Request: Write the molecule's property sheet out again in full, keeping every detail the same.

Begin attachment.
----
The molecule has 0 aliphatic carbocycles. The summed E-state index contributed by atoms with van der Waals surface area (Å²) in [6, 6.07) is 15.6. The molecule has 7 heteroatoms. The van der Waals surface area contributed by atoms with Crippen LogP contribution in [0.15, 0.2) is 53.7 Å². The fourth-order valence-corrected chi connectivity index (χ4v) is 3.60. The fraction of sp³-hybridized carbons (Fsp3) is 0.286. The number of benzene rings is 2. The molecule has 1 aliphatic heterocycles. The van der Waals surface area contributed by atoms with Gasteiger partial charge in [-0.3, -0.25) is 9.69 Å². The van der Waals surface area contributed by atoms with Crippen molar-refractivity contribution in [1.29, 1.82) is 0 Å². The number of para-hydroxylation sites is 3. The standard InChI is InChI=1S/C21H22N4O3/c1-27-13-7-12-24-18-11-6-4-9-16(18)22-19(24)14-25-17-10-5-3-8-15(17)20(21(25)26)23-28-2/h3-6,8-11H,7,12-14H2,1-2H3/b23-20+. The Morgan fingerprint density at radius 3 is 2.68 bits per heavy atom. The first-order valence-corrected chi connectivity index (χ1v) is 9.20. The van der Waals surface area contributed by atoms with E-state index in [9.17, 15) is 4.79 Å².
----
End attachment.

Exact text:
The molecule has 0 aliphatic carbocycles. The summed E-state index contributed by atoms with van der Waals surface area (Å²) in [6, 6.07) is 15.6. The molecule has 7 heteroatoms. The van der Waals surface area contributed by atoms with Crippen LogP contribution in [0.15, 0.2) is 53.7 Å². The fourth-order valence-corrected chi connectivity index (χ4v) is 3.60. The fraction of sp³-hybridized carbons (Fsp3) is 0.286. The number of benzene rings is 2. The molecule has 1 aliphatic heterocycles. The van der Waals surface area contributed by atoms with Gasteiger partial charge in [-0.3, -0.25) is 9.69 Å². The van der Waals surface area contributed by atoms with Crippen molar-refractivity contribution in [1.29, 1.82) is 0 Å². The number of para-hydroxylation sites is 3. The standard InChI is InChI=1S/C21H22N4O3/c1-27-13-7-12-24-18-11-6-4-9-16(18)22-19(24)14-25-17-10-5-3-8-15(17)20(21(25)26)23-28-2/h3-6,8-11H,7,12-14H2,1-2H3/b23-20+. The Morgan fingerprint density at radius 3 is 2.68 bits per heavy atom. The first-order valence-corrected chi connectivity index (χ1v) is 9.20. The van der Waals surface area contributed by atoms with E-state index in [9.17, 15) is 4.79 Å².